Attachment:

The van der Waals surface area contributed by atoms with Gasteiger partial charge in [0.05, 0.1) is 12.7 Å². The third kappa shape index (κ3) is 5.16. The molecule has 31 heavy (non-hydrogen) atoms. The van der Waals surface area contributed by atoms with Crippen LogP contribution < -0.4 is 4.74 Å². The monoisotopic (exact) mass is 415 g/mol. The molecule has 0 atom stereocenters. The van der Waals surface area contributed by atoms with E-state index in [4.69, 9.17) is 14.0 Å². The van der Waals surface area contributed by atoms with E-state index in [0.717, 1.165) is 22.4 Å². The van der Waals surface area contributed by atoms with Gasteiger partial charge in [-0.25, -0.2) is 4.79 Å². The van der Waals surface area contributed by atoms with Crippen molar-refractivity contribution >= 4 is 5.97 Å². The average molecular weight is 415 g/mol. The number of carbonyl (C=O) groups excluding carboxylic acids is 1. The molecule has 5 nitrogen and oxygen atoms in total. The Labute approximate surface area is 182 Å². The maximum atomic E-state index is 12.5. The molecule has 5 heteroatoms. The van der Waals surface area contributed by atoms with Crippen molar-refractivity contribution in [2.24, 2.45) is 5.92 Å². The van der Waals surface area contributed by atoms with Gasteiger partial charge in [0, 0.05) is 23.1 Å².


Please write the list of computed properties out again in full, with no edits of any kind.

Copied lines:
The van der Waals surface area contributed by atoms with Gasteiger partial charge in [0.05, 0.1) is 12.7 Å². The third kappa shape index (κ3) is 5.16. The molecule has 31 heavy (non-hydrogen) atoms. The van der Waals surface area contributed by atoms with Crippen LogP contribution < -0.4 is 4.74 Å². The monoisotopic (exact) mass is 415 g/mol. The molecule has 0 atom stereocenters. The van der Waals surface area contributed by atoms with E-state index in [4.69, 9.17) is 14.0 Å². The van der Waals surface area contributed by atoms with E-state index in [0.717, 1.165) is 22.4 Å². The van der Waals surface area contributed by atoms with Gasteiger partial charge in [-0.25, -0.2) is 4.79 Å². The van der Waals surface area contributed by atoms with Crippen molar-refractivity contribution >= 4 is 5.97 Å². The average molecular weight is 415 g/mol. The number of carbonyl (C=O) groups excluding carboxylic acids is 1. The molecule has 5 nitrogen and oxygen atoms in total. The Labute approximate surface area is 182 Å². The maximum atomic E-state index is 12.5. The molecule has 5 heteroatoms. The van der Waals surface area contributed by atoms with Crippen molar-refractivity contribution in [2.24, 2.45) is 5.92 Å². The van der Waals surface area contributed by atoms with Gasteiger partial charge in [0, 0.05) is 23.1 Å².